THE BLACK HOLE
Let’s focus our evaluations on the research rather than the person completing it.
A test of what is real is that it is hard and rough. Joys are found in it, not pleasure. What is pleasant belongs to dreams. – Simone Weil To read the previous articles in this series please visit the links below: The door to an academic science career – open or closed? Commencing the […]
Focus your efforts and don’t waste other people’s time.
If you are not sure what you want to do for a living, that message comes out loud and clear in the interview. To read the previous articles in this series please visit the links below: The door to an academic science career – open or closed? Commencing the academic job search – impetus and […]
I’m being applauded for taking parental leave, yet my partner – also a scientist – faces the usual obstacles for her maternity leave.
Most importantly: remember your audience.
Jonathan and I want to wish our readers a very happy new year. In 2016 we want to continue to expand the back and forth with readers as we compile things for our book based on Black Hole ideas and discussion. We’re delighted to be working with superstar editor Angela Jameson Potts on getting these […]
There are problems with academic science. We all know this to be true. After roughly eight years of maintaining The Black Hole blog, and three decades having experienced academic science from the ground up — as curious kids, volunteers, undergraduates and then graduate science students, postdoctoral fellows, instructors, professors, thought leaders and mentors — Dave and I have accumulated a comprehensive […]
Last week, a series of articles came out in Nature that highlighted the need for urgent change in PhD education. This is not a new call, but in one of the articles, Julia Gould does an excellent job of drawing attention to some serious efforts that are underway to both understand and address the problem. […]
We don’t know where our first impressions come from or precisely what they mean, so we don’t always appreciate their fragility. – Malcolm Gladwell To read the previous articles in this series please visit these links: The door to an academic science career – open or closed? Commencing the academic job search – impetus and […]
In my last post, I alluded to a wish list for our new government that would “inspire change across a country that has become, in international eyes, a non-supportive scientific environment.” When I began my PhD in 2003, there was much more liveliness in the science community of Canada: people had bold ideas for how to create vibrant scientific research […]
You have to learn the rules of the game. And then you have to play better than anyone else. – Albert Einstein To read the previous articles in this series please visit the links below: The door to an academic science career – open or closed? Commencing the academic job search – impetus and deadlines […]
There has been a lot of chatter in social and news media about the recently elected Canadian Government and its “pro-science” stand. There is not one, but two, ministers who have the word science in their titles. The long-form census will be restored. Just this week, the government dropped the policy of muzzling government scientists, issuing strong statements […]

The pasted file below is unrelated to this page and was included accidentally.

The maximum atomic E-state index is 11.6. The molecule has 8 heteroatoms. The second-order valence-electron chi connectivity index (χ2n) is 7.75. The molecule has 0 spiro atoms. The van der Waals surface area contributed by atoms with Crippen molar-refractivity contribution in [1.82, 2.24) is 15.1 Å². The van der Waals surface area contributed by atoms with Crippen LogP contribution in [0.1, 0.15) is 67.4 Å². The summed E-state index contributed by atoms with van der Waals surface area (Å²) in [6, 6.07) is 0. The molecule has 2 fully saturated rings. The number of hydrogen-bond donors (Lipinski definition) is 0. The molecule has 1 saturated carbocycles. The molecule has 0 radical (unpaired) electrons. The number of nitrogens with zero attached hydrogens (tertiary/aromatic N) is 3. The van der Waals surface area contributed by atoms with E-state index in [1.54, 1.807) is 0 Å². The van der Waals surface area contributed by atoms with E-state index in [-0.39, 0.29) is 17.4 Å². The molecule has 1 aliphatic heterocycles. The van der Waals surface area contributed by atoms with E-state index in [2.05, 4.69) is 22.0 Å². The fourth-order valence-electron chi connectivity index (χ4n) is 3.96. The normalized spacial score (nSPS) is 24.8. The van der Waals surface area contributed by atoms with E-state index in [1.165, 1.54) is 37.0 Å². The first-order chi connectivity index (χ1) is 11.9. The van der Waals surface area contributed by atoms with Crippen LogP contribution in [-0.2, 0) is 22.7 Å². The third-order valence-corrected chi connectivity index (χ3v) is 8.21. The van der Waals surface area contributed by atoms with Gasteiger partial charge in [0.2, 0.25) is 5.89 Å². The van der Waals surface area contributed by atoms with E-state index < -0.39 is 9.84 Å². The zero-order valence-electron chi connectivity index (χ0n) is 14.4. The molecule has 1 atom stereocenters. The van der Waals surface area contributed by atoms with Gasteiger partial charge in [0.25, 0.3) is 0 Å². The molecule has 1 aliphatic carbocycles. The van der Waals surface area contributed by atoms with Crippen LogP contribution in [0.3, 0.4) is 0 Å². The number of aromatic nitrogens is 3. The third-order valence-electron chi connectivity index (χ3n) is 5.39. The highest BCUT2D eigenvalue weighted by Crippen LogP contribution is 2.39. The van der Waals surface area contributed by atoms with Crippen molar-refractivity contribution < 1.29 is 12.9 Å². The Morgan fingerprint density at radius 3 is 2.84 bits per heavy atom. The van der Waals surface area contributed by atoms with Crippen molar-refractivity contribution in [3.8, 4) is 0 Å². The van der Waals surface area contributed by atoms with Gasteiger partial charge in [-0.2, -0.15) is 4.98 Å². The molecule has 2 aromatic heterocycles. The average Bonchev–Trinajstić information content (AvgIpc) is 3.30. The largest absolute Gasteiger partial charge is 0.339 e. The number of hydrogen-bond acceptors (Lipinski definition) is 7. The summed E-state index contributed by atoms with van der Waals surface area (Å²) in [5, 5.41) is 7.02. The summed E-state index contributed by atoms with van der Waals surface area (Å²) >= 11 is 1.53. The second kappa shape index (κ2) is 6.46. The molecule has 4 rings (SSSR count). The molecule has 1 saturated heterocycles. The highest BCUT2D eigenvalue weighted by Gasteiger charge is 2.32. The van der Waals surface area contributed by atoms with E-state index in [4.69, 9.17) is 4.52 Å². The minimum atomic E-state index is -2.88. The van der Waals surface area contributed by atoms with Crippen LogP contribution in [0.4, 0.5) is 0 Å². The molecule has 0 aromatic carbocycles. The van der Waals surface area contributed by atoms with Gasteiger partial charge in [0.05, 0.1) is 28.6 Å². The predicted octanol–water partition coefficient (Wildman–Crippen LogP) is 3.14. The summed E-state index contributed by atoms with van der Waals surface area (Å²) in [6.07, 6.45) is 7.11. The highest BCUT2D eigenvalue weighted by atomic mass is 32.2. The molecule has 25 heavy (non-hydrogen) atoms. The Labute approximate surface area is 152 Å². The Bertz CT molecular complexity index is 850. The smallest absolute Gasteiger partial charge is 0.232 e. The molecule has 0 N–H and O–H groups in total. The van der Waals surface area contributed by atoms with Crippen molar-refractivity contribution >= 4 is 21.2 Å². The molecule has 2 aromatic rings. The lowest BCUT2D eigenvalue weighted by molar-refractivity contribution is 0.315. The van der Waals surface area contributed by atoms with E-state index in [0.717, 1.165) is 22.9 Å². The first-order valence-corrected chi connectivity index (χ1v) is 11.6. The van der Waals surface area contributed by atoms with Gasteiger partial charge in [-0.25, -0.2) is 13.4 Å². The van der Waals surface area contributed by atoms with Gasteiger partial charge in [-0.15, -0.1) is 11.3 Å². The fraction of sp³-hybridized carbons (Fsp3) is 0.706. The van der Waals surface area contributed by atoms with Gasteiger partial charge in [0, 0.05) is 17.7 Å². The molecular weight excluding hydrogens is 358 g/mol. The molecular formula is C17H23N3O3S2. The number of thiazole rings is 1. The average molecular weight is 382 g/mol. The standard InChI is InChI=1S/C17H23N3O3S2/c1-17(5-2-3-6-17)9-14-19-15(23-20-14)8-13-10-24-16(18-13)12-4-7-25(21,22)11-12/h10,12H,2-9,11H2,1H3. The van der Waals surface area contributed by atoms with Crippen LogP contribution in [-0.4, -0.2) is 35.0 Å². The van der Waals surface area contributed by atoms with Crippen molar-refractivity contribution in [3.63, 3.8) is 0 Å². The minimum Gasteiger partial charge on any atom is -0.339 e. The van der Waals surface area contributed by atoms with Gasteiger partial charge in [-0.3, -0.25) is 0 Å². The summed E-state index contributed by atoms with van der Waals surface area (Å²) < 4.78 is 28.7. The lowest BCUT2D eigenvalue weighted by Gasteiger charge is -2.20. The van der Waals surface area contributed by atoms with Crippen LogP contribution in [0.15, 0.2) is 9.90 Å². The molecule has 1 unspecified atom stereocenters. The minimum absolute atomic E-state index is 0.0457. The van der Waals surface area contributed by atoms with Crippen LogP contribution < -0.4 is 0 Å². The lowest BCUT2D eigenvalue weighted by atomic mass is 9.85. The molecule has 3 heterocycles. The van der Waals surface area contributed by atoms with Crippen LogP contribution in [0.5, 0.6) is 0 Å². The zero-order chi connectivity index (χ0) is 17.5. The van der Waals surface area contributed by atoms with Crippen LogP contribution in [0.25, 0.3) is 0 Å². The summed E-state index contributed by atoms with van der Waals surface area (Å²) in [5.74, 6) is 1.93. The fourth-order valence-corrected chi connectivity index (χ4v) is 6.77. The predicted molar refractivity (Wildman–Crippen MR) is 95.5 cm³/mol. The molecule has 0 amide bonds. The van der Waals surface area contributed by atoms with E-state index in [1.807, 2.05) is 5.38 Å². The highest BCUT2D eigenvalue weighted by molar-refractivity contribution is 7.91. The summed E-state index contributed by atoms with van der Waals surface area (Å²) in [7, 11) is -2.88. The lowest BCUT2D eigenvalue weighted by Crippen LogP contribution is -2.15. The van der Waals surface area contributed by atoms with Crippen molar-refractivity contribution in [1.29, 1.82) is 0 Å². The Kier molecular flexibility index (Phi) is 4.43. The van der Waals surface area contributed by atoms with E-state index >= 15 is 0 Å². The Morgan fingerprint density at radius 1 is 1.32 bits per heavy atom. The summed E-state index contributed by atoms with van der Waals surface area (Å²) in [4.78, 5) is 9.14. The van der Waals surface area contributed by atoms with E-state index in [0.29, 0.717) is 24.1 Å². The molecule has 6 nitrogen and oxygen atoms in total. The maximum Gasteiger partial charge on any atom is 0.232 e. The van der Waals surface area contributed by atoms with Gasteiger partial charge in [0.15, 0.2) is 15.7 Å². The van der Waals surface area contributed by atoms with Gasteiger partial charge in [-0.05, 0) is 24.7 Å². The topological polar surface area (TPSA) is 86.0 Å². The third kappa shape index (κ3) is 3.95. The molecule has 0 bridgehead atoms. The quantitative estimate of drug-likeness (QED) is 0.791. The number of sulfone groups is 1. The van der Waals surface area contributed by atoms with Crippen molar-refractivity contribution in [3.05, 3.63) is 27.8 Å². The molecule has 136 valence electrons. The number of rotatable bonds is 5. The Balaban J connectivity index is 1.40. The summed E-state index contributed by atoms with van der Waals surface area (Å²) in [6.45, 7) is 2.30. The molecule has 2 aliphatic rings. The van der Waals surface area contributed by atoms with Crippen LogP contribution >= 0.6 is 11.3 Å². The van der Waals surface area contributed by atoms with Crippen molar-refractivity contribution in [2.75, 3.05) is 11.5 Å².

There is every reason not to pursue an academic career in science save one – that you could not, in good conscious, do anything else. — Jonathan N. Thon, PhD This is the second in a series of articles. To read the previous article, visit the link below: The door to an academic science career […]
An article came out earlier this month in the FASEB Journal (published by the Federation of American Societies for Experimental Biology) that contained a somewhat shocking set of data: it turns out that the number of scientists undertaking postdoctoral research in life sciences is declining. While these data are only for the United States, they are still surprising amid […]
My purpose is not to scare you, but to summarize the reality of the present economic climate for young scientists.
After many months of consideration, Jonathan and I have finally decided to push forward with making the Black Hole blog entries into a book. The last six years have seen a steady stream of blog entries, reader comments and guest posts that have highlighted many of the major issues challenging the way our system currently […]
One of the best peer-review processes that I have experienced is one that I didn’t get a great outcome from. I was applying for one of my first research grants with the U.K. Medical Research Council and did not get an interview based on the reviews of six experts who each had read my research […]
Editor’s note: This week, we are very pleased to have a guest post from Jiro Inoue, a postdoctoral fellow at the Robarts Research Institute, Western University. He is the current vice-president, external, of the postdoctoral association at Western, and the vice-chair, operations, of the Canadian Association of Postdoctoral Scholars. Dr. Inoue has shared his thoughts on […]
It’s time again for what has become (much to my dismay) an annual article series that began in fiscal year 2012 on the uncertain health of National Institutes of Health’s fiscal outlook (see 2015, 2014, 2013, 2012). Again, we find ourselves in a now common stalemate as the United States’ Senate and House Appropriations Committees […]